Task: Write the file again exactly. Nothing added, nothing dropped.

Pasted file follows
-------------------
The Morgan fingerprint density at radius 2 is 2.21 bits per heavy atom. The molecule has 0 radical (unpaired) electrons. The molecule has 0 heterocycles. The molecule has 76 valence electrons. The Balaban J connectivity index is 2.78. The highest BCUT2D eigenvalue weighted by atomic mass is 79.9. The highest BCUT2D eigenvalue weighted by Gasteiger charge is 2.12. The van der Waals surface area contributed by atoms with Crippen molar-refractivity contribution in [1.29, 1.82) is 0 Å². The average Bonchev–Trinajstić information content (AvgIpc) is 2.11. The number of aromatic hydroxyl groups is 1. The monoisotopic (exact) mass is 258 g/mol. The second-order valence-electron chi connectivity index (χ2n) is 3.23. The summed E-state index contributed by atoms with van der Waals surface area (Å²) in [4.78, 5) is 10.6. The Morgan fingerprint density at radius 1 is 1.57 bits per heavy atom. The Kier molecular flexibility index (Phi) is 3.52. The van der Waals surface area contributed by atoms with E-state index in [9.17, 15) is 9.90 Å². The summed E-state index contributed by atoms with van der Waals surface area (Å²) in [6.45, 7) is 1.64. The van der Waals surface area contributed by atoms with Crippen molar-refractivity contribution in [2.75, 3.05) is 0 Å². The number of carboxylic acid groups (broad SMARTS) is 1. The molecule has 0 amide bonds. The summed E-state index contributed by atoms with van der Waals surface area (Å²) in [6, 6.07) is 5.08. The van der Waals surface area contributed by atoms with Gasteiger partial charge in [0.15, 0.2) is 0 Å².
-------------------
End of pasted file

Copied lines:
The Morgan fingerprint density at radius 2 is 2.21 bits per heavy atom. The molecule has 0 radical (unpaired) electrons. The molecule has 0 heterocycles. The molecule has 76 valence electrons. The Balaban J connectivity index is 2.78. The highest BCUT2D eigenvalue weighted by atomic mass is 79.9. The highest BCUT2D eigenvalue weighted by Gasteiger charge is 2.12. The van der Waals surface area contributed by atoms with Crippen molar-refractivity contribution in [1.29, 1.82) is 0 Å². The average Bonchev–Trinajstić information content (AvgIpc) is 2.11. The number of aromatic hydroxyl groups is 1. The monoisotopic (exact) mass is 258 g/mol. The second-order valence-electron chi connectivity index (χ2n) is 3.23. The summed E-state index contributed by atoms with van der Waals surface area (Å²) in [4.78, 5) is 10.6. The Morgan fingerprint density at radius 1 is 1.57 bits per heavy atom. The Kier molecular flexibility index (Phi) is 3.52. The van der Waals surface area contributed by atoms with E-state index in [9.17, 15) is 9.90 Å². The summed E-state index contributed by atoms with van der Waals surface area (Å²) in [6.45, 7) is 1.64. The van der Waals surface area contributed by atoms with Crippen molar-refractivity contribution in [2.75, 3.05) is 0 Å². The number of carboxylic acid groups (broad SMARTS) is 1. The molecule has 0 amide bonds. The summed E-state index contributed by atoms with van der Waals surface area (Å²) in [6, 6.07) is 5.08. The van der Waals surface area contributed by atoms with Gasteiger partial charge in [0.15, 0.2) is 0 Å².